Apple's Big Mistake on the MacBook Is Wrong Wireless

By Doug Mohney March 18, 2015

The newer, lighter, shinier, thinner MacBook released by Apple last week has a couple of serious flaws.  No doubt Apple believes that limiting the new laptop to a single USB-C port for charging and peripheral devices is acceptable with Bluetooth and various flavors of Wi-Fi on board, but the company should have put in one new fangled piece of tech.  Instead, the device is handicapped and it shouldn't be.

USB-C is great and wonderful, but it represents a bottleneck.  Too many people will want to both charge and hook up external devices at the same time, say maybe hook up a large monitor while sitting at a desk, something crazy and unconventional (NOT) like that. 

Apple's solution to the single USB-C is to substitute an inelegant (and additional) set of breakout cables that Jony Ives should be flogged with.  Design should not solely focus on or end at the device, but include thinking through what the user will do beyond simply carrying around the device from point-to-point. 

I suspect in a few months, Apple and third-parties will introduce the USB-C docking station, which will work some sort of magic to enable the connection/daisy-chaining of multiple USB devices, video support, and power at the same time. I'm no high-paid Apple designer, but I could have told you that having a docking station would be a necessity if you were putting all your ports in one.

Wireless is supposed to be the solution to a single USB-C port, enabling users to connect relatively low bit-rate devices, such as keyboards, via Bluetooth while networking, external monitors, and the like would go through 802.11ac, with backwards compatibility for 2.4 GHz and 5 GHz modes.  With the right (newest version) AC router, you might be able to pull speeds between 600 Mbps to 2.6 GHz, depending on the number of radios, antennas, and other RF magic you have packed into both laptop and router, plus whatever else is broadcasting at the same time.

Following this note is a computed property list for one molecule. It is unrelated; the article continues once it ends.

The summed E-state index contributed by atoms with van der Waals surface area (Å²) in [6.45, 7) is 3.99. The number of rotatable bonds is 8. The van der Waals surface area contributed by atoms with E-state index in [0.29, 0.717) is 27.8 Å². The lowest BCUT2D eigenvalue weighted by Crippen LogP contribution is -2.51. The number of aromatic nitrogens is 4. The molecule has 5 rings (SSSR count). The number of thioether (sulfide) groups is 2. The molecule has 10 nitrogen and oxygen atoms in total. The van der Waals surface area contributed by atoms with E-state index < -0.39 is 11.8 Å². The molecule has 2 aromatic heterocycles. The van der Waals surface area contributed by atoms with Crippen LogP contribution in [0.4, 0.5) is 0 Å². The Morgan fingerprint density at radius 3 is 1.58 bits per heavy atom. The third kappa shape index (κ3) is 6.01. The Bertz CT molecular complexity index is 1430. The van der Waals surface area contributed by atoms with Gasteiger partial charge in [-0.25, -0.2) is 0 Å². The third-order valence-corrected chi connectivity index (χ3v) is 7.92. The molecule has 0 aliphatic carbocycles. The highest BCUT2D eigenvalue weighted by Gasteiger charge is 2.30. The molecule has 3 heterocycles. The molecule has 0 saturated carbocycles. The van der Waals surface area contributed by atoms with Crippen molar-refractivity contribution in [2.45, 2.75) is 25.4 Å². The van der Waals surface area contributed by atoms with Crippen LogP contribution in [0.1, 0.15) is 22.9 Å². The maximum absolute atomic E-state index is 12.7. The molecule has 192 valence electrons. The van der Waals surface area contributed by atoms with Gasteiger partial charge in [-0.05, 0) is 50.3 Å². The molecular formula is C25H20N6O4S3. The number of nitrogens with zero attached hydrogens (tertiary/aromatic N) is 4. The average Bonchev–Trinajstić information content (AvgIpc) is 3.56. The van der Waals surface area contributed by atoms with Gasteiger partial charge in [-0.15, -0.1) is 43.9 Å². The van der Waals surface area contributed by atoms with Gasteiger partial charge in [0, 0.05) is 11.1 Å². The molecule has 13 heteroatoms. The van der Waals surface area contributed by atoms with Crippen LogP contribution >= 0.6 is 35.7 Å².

Apple should have gone outside the box, like it did with USB-C, by adopting 60 GHz WiGig.   Also known as 802.11ad, WiGig has plenty of free RF space and goes up to 7 Gbps.  WiGig can easily support any in-room device at speeds sufficient to support just about anything, with enough left over to do multi-gigabit file transfers for video and device backups.  Embedding WiGig would also allow Apple to claim a heads-up on working with so-called 5G technologies which will merge 60 GHz and other Wi-Fi tech with licensed cellular technologies. 

WiGig has been kicking around since 2013, with Dell first implementing chips into laptop/wireless dock combos.  Samsung has made some proof-of-concept announcements using 60 GHz, but it isn't clear if its tech is compatible with WiGig.

If Apple had embraced WiGig as a part of its latest MacBook, it could have introduced a high-speed, energy efficient alternative to 802.11ac, deflecting the raft of criticism from putting in a single USB-C port.  With WiGig, the company could have honestly said it only needed a single USB-C port, with the 60 GHz technology providing gigabit local connectivity for display and storage,  leaving the C port free for charging.




Edited by Dominick Sorrentino

Contributing Editor

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